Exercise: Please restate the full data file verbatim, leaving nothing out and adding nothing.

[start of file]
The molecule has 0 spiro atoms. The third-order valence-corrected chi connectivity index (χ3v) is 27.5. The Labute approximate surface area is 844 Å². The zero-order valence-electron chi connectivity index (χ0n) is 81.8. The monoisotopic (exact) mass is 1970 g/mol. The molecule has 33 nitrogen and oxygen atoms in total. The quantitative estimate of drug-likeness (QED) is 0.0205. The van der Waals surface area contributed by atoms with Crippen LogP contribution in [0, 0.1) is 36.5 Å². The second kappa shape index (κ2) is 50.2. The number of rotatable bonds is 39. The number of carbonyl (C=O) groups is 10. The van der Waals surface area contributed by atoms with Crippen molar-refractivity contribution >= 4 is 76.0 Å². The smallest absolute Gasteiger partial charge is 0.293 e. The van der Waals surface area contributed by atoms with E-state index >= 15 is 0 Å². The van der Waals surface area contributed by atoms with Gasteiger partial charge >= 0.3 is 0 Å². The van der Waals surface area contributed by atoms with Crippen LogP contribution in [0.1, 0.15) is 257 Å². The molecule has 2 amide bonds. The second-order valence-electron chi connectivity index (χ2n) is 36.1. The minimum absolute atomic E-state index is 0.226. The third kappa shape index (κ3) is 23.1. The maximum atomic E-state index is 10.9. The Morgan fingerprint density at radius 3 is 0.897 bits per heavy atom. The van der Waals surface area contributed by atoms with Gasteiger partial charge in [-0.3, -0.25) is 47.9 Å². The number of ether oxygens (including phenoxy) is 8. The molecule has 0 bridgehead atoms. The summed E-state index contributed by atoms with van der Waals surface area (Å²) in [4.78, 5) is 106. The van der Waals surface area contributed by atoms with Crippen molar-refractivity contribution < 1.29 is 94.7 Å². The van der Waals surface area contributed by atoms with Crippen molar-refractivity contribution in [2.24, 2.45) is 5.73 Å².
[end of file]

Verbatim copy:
The molecule has 0 spiro atoms. The third-order valence-corrected chi connectivity index (χ3v) is 27.5. The Labute approximate surface area is 844 Å². The zero-order valence-electron chi connectivity index (χ0n) is 81.8. The monoisotopic (exact) mass is 1970 g/mol. The molecule has 33 nitrogen and oxygen atoms in total. The quantitative estimate of drug-likeness (QED) is 0.0205. The van der Waals surface area contributed by atoms with Crippen LogP contribution in [0, 0.1) is 36.5 Å². The second kappa shape index (κ2) is 50.2. The number of rotatable bonds is 39. The number of carbonyl (C=O) groups is 10. The van der Waals surface area contributed by atoms with Crippen molar-refractivity contribution >= 4 is 76.0 Å². The smallest absolute Gasteiger partial charge is 0.293 e. The van der Waals surface area contributed by atoms with E-state index >= 15 is 0 Å². The van der Waals surface area contributed by atoms with Gasteiger partial charge >= 0.3 is 0 Å². The van der Waals surface area contributed by atoms with Crippen LogP contribution in [0.1, 0.15) is 257 Å². The molecule has 2 amide bonds. The second-order valence-electron chi connectivity index (χ2n) is 36.1. The minimum absolute atomic E-state index is 0.226. The third kappa shape index (κ3) is 23.1. The maximum atomic E-state index is 10.9. The Morgan fingerprint density at radius 3 is 0.897 bits per heavy atom. The van der Waals surface area contributed by atoms with Gasteiger partial charge in [-0.3, -0.25) is 47.9 Å². The number of ether oxygens (including phenoxy) is 8. The molecule has 0 bridgehead atoms. The summed E-state index contributed by atoms with van der Waals surface area (Å²) in [4.78, 5) is 106. The van der Waals surface area contributed by atoms with Crippen molar-refractivity contribution < 1.29 is 94.7 Å². The van der Waals surface area contributed by atoms with Crippen molar-refractivity contribution in [2.24, 2.45) is 5.73 Å².